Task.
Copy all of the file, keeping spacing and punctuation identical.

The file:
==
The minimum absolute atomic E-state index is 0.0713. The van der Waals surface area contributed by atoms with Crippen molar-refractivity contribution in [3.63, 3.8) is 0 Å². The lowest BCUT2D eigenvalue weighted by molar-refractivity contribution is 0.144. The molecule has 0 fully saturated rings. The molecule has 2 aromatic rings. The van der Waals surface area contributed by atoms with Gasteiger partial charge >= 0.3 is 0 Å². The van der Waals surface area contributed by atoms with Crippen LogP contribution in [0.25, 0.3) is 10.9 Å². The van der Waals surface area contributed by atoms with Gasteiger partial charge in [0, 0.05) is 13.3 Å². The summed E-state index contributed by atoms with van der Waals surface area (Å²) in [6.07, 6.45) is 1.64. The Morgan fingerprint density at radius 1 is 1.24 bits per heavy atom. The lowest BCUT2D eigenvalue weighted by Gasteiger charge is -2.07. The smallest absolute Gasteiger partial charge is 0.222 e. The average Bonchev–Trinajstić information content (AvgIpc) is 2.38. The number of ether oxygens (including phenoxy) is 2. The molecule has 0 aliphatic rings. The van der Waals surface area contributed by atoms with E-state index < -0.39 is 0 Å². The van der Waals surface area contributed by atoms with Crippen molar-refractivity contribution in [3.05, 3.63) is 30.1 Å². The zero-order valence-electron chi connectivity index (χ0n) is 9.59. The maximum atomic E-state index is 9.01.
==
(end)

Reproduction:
The minimum absolute atomic E-state index is 0.0713. The van der Waals surface area contributed by atoms with Crippen molar-refractivity contribution in [3.63, 3.8) is 0 Å². The lowest BCUT2D eigenvalue weighted by molar-refractivity contribution is 0.144. The molecule has 0 fully saturated rings. The molecule has 2 aromatic rings. The van der Waals surface area contributed by atoms with Gasteiger partial charge >= 0.3 is 0 Å². The van der Waals surface area contributed by atoms with Crippen LogP contribution in [0.25, 0.3) is 10.9 Å². The van der Waals surface area contributed by atoms with Gasteiger partial charge in [0, 0.05) is 13.3 Å². The summed E-state index contributed by atoms with van der Waals surface area (Å²) in [6.07, 6.45) is 1.64. The Morgan fingerprint density at radius 1 is 1.24 bits per heavy atom. The lowest BCUT2D eigenvalue weighted by Gasteiger charge is -2.07. The smallest absolute Gasteiger partial charge is 0.222 e. The average Bonchev–Trinajstić information content (AvgIpc) is 2.38. The number of ether oxygens (including phenoxy) is 2. The molecule has 0 aliphatic rings. The van der Waals surface area contributed by atoms with E-state index < -0.39 is 0 Å². The van der Waals surface area contributed by atoms with Crippen molar-refractivity contribution in [3.05, 3.63) is 30.1 Å². The zero-order valence-electron chi connectivity index (χ0n) is 9.59. The maximum atomic E-state index is 9.01.